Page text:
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HMRC accelerated payment notices face legal challenge

VAT| HMRC | Case StudyWith news that yet more high profile names – this time cricketing legends David Gower and Michael Vaughan – are now facing bills for alleged tax avoidance, the contentious issue of accelerated payment notices has once again hit the headlines. Here we take a look at the facts behind the stories – and why the High Court has asked HMRC to suspend a number of the controversial notices, pending the outcome of a judicial review.

On the face of it, the introduction of Accelerated Payment Notices (APNs) last summer was just the latest development in the ever-changing landscape of tax avoidance. However, two aspects were of particular note – the “pay now, ask questions later” approach and the retrospective nature of the legislation. At the heart of the matter, lies the Ingenious Media case.

The High Court has now asked HMRC to suspend APNs issued to over 100 participants and has granted  those participants under the advice of law firm, Pinsent Masons, permission to review HMRC’s use of the notices against members of Ingenious Media film partnerships.

Ingenious Media – the investment advisors behind successful films such as Avatar and Girl with a Pearl Earring – used film investment partnerships, approved by HMRC when they were established, and made up of individual scheme investors including celebrities and sportsmen.

Since the changes introduced in July 2014, many of Ingenious Media’s investors have been issued with HMRC accelerated payment notices which demand up-front payment of disputed tax (to be paid within 90 days) if a scheme can be shown to demonstrate certain ‘avoidance hallmarks’. One such hallmark includes a scheme being subject to disclosure requirements under the Disclosure of Tax Avoidance Schemes (DOTAS) rules or where a general anti-abuse rule (GAAR) counteraction notice has been issued.

Once an APN is issued, there is no right of appeal against it. The effect is that taxpayers are “guilty until proven innocent” and in some cases, may need to sell their assets to generate money to pay the notices.

The High Court decision to grant permission for a judicial review means that over 100 individual investors in Ingenious Media can now challenge their APNs in the courts in a case which could be heard as early as this summer.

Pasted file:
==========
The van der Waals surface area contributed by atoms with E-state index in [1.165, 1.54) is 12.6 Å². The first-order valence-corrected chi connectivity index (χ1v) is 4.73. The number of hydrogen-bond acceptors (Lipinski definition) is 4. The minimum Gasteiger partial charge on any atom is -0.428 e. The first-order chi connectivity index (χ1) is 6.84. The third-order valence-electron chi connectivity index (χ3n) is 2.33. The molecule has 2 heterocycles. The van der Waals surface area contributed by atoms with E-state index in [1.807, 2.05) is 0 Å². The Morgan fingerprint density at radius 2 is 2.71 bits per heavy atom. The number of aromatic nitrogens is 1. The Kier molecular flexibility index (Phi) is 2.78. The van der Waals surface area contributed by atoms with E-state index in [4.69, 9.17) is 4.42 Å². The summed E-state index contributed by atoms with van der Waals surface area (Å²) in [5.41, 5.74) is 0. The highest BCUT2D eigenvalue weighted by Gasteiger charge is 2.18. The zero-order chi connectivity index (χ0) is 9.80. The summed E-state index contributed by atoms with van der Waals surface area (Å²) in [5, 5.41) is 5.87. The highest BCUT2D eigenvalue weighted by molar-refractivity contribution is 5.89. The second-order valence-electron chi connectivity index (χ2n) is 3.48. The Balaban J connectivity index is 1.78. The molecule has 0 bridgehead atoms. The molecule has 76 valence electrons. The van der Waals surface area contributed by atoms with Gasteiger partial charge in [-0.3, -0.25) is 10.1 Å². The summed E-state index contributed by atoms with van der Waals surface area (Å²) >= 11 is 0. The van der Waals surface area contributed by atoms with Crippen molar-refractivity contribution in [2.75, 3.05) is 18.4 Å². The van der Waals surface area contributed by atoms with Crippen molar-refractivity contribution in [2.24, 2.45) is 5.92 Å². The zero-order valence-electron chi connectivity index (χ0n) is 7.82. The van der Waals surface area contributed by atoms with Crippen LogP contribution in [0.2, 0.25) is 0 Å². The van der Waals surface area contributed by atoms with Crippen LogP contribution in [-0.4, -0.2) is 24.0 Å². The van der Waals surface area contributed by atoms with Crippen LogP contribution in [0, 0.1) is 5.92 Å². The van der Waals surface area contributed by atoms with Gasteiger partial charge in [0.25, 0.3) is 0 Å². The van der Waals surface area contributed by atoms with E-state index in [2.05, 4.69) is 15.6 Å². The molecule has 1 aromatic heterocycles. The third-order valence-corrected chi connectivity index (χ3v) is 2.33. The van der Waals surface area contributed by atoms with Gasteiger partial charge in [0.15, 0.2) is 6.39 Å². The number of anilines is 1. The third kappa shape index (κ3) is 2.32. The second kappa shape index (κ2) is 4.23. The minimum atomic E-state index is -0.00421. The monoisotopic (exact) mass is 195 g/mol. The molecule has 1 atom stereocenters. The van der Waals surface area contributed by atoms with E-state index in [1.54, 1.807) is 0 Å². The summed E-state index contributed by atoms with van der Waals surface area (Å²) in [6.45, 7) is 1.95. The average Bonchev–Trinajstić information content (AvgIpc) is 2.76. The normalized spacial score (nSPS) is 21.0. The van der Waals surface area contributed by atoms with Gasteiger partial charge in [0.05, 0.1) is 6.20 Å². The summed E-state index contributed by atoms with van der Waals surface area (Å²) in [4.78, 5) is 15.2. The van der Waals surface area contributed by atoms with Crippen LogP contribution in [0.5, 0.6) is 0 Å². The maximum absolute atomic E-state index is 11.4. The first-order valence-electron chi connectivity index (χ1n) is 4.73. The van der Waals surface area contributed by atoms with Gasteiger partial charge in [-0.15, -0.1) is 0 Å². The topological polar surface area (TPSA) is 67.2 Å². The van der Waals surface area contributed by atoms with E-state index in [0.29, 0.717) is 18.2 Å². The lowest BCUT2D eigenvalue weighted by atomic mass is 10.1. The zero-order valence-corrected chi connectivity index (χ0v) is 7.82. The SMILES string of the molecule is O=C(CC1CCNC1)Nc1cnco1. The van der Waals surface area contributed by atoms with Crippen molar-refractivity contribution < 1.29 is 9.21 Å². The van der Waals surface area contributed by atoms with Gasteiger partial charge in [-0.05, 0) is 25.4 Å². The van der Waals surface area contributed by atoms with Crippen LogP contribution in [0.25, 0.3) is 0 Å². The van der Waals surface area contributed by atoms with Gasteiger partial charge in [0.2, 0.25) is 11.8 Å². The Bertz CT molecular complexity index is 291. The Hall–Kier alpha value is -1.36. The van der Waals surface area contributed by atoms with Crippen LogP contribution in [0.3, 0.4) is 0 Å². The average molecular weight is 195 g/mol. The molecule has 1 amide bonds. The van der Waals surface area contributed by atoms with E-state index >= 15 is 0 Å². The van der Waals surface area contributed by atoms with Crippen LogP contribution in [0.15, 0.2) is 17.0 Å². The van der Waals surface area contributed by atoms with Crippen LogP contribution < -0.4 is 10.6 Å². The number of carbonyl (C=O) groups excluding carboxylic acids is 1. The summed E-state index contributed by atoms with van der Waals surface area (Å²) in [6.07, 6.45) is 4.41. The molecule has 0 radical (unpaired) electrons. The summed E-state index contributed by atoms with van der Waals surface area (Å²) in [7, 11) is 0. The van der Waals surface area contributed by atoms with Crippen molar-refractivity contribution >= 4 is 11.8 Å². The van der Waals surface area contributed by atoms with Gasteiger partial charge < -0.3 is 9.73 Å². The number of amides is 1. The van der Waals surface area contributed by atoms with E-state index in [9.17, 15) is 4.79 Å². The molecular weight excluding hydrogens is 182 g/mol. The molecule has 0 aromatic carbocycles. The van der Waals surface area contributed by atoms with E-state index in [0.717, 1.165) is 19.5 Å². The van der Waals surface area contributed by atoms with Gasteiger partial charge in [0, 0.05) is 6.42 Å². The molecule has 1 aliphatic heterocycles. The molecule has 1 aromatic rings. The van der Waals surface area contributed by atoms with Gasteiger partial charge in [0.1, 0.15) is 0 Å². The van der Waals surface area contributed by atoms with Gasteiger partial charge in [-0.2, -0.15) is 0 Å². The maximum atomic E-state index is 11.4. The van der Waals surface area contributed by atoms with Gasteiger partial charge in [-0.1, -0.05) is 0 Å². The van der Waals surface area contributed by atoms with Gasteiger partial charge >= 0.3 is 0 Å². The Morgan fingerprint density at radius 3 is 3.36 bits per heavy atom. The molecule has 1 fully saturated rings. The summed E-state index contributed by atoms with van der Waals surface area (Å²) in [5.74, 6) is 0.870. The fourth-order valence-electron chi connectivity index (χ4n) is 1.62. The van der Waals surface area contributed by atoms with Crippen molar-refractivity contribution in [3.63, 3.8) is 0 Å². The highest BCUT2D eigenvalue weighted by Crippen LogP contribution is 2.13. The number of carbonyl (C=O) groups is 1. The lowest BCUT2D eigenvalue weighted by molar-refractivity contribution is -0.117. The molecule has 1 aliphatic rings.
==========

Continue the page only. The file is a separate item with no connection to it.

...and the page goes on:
Jason Collins, Head of Tax at Pinsent Masons, said “that in the absence of a right of appeal against an APN, judicial review is effectively the only remedy potentially available to the recipient of an APN”.

He explained there were several grounds for arguing that issue of the APNs in these cases were unlawful:

  • The fact that taxpayers who receive  one have no right to appeal, which is not compatible with human rights legislation.
  • The fact that the legislation is retrospective because it applies to DOTAS schemes which were entered into before the APN rules came into force.

Whether the unusual step of granting a judicial review will open the flood gates remains to be seen. HMRC originally planned to send more than 40,000 APNs to individual tax avoidance scheme users before the end of March 2016. However, it is quite possible that the recent High Court ruling may encourage other affected parties to dispute their notices, either independently or by joining the Ingenious Media group action – and that could potentially see the whole issue blow up in the face of HMRC.

HMRC’s previous methods of tackling tax avoidance have already pushed the backlog of tax disputes waiting to be heard to near-record levels. Add to that the administration of the APNs and the likely impact of procedural delays if others decide to stand their ground, and it’s easy to see how HMRC will struggle – to say the least – to cope with the workload.

Tax avoidance has become a political hot potato, and as much as we understand the government’s desire to be seen to be acting on an issue that many people have strong feelings about, mainly because of constant Press reporting on the subject no doubt at the behest of government, however, granting the power for HMRC to be judge, jury and executioner is a worrying twist of the knife and it seems that those who spoke out in concern as to how HMRC would wield these powers are being proven right.

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